Corona & Iridescence

Ruthanne Fenske imaged this corona merging into more chaotic iridescence near Ely, Minnesota, USA. Thicker cloud prevented the corona's lower part from shining.

©Ruthanne Fenske, shown with permission.

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Coronae and iridescence have the same causes. Small water droplets in thin cloud scatter sunlight predominantly from their surfaces. The outgoing spherical scattered waves interfere. They cancel giving darkness where the wave crests are out of phase and brightness where wave crests coincide. The result at some distance from the droplet is a diffraction pattern.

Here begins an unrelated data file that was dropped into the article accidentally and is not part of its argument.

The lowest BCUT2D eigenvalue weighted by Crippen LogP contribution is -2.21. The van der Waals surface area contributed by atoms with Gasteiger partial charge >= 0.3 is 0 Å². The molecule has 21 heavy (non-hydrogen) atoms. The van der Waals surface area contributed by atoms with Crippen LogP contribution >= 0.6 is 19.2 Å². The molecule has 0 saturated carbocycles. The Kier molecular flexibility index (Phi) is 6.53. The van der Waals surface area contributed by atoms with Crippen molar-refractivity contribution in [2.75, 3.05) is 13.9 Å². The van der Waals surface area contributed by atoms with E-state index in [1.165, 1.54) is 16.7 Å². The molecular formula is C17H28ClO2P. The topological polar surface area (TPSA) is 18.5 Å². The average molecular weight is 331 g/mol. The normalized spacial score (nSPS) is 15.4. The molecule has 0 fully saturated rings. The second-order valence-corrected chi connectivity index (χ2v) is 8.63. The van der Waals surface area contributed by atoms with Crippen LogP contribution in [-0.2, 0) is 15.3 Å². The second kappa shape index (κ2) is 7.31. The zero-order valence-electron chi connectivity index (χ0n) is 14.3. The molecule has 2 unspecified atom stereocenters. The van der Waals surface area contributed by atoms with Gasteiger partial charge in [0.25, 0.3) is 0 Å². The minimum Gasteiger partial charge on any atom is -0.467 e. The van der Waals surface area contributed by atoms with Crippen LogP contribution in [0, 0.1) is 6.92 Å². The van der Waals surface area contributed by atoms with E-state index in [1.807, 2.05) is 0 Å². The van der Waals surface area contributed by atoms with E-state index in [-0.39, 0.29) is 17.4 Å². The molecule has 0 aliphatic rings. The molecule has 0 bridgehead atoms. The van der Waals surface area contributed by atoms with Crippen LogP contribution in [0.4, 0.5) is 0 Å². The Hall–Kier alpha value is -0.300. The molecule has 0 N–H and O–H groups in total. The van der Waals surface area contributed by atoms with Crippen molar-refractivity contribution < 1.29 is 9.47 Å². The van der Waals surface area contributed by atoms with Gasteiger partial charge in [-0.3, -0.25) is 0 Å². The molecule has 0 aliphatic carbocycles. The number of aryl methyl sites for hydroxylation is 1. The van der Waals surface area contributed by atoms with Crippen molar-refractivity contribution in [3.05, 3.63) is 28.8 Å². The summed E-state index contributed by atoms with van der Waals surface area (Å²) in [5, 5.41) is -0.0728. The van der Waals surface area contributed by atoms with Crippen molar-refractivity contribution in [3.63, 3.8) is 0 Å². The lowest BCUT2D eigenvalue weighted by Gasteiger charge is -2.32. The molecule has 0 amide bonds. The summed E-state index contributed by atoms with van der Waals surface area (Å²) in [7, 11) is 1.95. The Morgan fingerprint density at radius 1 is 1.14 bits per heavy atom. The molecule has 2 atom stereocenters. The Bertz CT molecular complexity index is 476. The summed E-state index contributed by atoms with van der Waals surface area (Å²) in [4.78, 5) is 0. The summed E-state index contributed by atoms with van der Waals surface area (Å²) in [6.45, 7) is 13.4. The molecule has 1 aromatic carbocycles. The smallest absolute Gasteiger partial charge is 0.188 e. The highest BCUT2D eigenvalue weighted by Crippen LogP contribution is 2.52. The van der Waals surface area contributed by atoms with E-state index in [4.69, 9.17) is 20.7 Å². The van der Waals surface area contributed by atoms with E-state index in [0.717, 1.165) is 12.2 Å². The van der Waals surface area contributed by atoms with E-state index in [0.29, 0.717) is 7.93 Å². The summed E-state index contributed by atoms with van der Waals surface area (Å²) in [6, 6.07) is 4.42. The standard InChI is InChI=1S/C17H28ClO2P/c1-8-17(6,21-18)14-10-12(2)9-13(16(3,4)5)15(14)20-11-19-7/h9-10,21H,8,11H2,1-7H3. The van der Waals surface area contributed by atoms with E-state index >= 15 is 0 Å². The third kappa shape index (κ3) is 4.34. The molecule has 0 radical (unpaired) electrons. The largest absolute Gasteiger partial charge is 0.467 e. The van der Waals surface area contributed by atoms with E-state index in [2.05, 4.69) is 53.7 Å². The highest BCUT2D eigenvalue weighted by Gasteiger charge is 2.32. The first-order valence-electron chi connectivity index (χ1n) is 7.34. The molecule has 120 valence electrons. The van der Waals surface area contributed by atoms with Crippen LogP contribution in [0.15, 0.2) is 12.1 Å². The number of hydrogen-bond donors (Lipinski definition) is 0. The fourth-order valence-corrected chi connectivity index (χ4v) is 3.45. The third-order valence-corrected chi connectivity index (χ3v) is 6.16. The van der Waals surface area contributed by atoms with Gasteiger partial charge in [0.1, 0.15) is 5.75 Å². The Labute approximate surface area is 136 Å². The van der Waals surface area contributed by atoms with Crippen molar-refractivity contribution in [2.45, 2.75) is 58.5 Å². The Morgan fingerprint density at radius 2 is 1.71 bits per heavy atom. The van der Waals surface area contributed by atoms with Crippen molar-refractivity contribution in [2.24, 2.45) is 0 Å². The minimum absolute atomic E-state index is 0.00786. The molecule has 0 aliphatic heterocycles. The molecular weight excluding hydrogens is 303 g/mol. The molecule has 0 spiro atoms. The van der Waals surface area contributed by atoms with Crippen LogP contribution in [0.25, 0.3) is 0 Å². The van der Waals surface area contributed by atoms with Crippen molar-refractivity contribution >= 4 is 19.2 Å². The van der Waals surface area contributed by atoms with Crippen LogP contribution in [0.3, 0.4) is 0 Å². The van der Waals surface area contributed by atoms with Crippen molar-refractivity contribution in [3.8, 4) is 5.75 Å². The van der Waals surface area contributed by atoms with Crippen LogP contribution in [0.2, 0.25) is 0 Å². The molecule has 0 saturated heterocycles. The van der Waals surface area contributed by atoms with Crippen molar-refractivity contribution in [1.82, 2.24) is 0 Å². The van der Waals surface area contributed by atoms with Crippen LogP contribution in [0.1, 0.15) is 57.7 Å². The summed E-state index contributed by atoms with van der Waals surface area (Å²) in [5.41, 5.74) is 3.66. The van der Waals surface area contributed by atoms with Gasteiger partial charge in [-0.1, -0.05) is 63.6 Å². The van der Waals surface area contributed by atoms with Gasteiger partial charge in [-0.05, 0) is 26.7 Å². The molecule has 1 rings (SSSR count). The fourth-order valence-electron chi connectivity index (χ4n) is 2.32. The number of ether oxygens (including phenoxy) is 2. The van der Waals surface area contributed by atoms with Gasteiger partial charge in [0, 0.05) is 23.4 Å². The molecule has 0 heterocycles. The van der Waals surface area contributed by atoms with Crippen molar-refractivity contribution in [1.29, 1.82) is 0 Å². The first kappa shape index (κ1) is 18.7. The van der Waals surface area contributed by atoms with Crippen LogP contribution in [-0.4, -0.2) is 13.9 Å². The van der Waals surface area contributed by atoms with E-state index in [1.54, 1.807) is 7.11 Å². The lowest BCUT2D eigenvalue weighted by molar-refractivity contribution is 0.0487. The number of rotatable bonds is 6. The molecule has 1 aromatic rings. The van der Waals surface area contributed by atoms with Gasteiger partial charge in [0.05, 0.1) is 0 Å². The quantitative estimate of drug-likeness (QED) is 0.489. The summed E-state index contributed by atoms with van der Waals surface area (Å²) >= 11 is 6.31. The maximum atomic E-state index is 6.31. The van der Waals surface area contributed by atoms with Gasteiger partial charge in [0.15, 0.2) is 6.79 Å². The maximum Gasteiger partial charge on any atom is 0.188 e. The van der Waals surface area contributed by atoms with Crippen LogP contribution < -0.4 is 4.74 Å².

When cloud droplets are all of similar size the diffraction patterns from each individual drop are the same and we see a circular corona. When the droplets are of different size across the cloud their diffraction patterns combine (not interfere) to give more disorderly colours - iridescence.

Iridescence from droplets of varying size across thin cloud
A monochromatic light corona simulated by IRIS. Blue coronae are smaller than red ones.   The different sizes are the source of the white light corona's many hues.
Cloud droplets are 1-100 micron diameter, Some 10 - 1000X smaller than raindrops. The droplets are widely separated, Relative to their diameters their distances are similar to those of the Earth and Moon.